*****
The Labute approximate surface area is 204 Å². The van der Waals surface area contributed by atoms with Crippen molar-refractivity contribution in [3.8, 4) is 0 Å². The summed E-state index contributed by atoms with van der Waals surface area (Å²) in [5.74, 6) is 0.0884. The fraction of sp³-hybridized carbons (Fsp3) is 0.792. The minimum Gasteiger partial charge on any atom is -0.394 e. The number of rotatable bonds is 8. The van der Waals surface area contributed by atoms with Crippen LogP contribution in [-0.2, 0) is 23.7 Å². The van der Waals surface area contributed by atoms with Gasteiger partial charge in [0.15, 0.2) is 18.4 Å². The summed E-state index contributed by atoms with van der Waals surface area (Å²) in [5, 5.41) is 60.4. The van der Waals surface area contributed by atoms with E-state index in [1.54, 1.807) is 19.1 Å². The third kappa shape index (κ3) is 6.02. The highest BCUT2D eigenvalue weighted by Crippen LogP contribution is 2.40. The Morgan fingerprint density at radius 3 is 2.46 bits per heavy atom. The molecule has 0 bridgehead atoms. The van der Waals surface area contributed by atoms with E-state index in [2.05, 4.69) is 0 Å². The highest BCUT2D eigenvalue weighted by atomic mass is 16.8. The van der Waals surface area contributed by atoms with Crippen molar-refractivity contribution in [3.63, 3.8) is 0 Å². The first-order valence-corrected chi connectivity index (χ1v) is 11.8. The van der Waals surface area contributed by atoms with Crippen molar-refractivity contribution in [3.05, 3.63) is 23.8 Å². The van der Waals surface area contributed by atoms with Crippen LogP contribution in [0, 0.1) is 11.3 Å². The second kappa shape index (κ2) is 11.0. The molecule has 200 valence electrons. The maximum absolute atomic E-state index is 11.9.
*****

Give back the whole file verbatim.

The Labute approximate surface area is 204 Å². The van der Waals surface area contributed by atoms with Crippen molar-refractivity contribution in [3.8, 4) is 0 Å². The summed E-state index contributed by atoms with van der Waals surface area (Å²) in [5.74, 6) is 0.0884. The fraction of sp³-hybridized carbons (Fsp3) is 0.792. The minimum Gasteiger partial charge on any atom is -0.394 e. The number of rotatable bonds is 8. The van der Waals surface area contributed by atoms with Crippen LogP contribution in [-0.2, 0) is 23.7 Å². The van der Waals surface area contributed by atoms with Gasteiger partial charge in [0.15, 0.2) is 18.4 Å². The summed E-state index contributed by atoms with van der Waals surface area (Å²) in [5, 5.41) is 60.4. The van der Waals surface area contributed by atoms with E-state index in [1.54, 1.807) is 19.1 Å². The third kappa shape index (κ3) is 6.02. The highest BCUT2D eigenvalue weighted by Crippen LogP contribution is 2.40. The Morgan fingerprint density at radius 3 is 2.46 bits per heavy atom. The molecule has 0 bridgehead atoms. The van der Waals surface area contributed by atoms with E-state index in [2.05, 4.69) is 0 Å². The highest BCUT2D eigenvalue weighted by atomic mass is 16.8. The van der Waals surface area contributed by atoms with Crippen molar-refractivity contribution in [3.63, 3.8) is 0 Å². The first-order valence-corrected chi connectivity index (χ1v) is 11.8. The van der Waals surface area contributed by atoms with Crippen molar-refractivity contribution in [3.05, 3.63) is 23.8 Å². The van der Waals surface area contributed by atoms with Crippen LogP contribution in [0, 0.1) is 11.3 Å². The second kappa shape index (κ2) is 11.0. The molecule has 200 valence electrons. The maximum absolute atomic E-state index is 11.9.